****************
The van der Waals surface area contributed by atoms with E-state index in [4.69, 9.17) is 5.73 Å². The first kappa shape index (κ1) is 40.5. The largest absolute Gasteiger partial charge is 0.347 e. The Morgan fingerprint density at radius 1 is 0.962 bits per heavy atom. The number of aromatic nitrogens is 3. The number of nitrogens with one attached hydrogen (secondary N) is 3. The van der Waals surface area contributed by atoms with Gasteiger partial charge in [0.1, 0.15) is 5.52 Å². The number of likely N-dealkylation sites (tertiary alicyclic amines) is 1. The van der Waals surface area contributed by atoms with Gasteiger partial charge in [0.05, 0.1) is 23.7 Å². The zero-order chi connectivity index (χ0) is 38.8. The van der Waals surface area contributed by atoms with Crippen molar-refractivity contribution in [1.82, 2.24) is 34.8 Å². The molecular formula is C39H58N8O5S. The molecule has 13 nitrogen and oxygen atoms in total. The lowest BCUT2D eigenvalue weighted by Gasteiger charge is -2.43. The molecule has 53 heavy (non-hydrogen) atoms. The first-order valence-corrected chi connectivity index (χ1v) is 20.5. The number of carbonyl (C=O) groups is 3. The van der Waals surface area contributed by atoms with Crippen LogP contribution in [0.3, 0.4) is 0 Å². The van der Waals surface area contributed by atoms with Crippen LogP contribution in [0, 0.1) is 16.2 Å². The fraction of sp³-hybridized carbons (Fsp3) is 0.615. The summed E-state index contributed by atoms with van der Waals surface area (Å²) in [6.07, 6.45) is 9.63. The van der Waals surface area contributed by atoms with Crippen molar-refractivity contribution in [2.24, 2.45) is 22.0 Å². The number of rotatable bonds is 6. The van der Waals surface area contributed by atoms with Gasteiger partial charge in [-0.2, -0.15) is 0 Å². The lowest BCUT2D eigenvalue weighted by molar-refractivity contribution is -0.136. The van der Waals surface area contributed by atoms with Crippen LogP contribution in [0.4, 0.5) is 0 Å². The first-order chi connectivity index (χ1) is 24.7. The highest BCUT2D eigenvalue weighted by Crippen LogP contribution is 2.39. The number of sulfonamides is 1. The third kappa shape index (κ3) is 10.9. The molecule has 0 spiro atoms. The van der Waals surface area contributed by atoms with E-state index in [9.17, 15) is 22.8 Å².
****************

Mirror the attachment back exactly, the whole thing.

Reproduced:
The van der Waals surface area contributed by atoms with E-state index in [4.69, 9.17) is 5.73 Å². The first kappa shape index (κ1) is 40.5. The largest absolute Gasteiger partial charge is 0.347 e. The Morgan fingerprint density at radius 1 is 0.962 bits per heavy atom. The number of aromatic nitrogens is 3. The number of nitrogens with one attached hydrogen (secondary N) is 3. The van der Waals surface area contributed by atoms with Gasteiger partial charge in [0.1, 0.15) is 5.52 Å². The number of likely N-dealkylation sites (tertiary alicyclic amines) is 1. The van der Waals surface area contributed by atoms with Gasteiger partial charge in [0.05, 0.1) is 23.7 Å². The zero-order chi connectivity index (χ0) is 38.8. The van der Waals surface area contributed by atoms with Crippen molar-refractivity contribution in [1.82, 2.24) is 34.8 Å². The molecular formula is C39H58N8O5S. The molecule has 13 nitrogen and oxygen atoms in total. The lowest BCUT2D eigenvalue weighted by Gasteiger charge is -2.43. The molecule has 53 heavy (non-hydrogen) atoms. The first-order valence-corrected chi connectivity index (χ1v) is 20.5. The number of carbonyl (C=O) groups is 3. The van der Waals surface area contributed by atoms with Crippen LogP contribution in [0.3, 0.4) is 0 Å². The van der Waals surface area contributed by atoms with Crippen LogP contribution in [0, 0.1) is 16.2 Å². The fraction of sp³-hybridized carbons (Fsp3) is 0.615. The summed E-state index contributed by atoms with van der Waals surface area (Å²) in [6.07, 6.45) is 9.63. The van der Waals surface area contributed by atoms with Crippen molar-refractivity contribution in [2.24, 2.45) is 22.0 Å². The number of rotatable bonds is 6. The van der Waals surface area contributed by atoms with Gasteiger partial charge in [-0.2, -0.15) is 0 Å². The lowest BCUT2D eigenvalue weighted by molar-refractivity contribution is -0.136. The van der Waals surface area contributed by atoms with Crippen LogP contribution in [0.4, 0.5) is 0 Å². The first-order chi connectivity index (χ1) is 24.7. The highest BCUT2D eigenvalue weighted by Crippen LogP contribution is 2.39. The number of sulfonamides is 1. The third kappa shape index (κ3) is 10.9. The molecule has 0 spiro atoms. The van der Waals surface area contributed by atoms with E-state index in [9.17, 15) is 22.8 Å².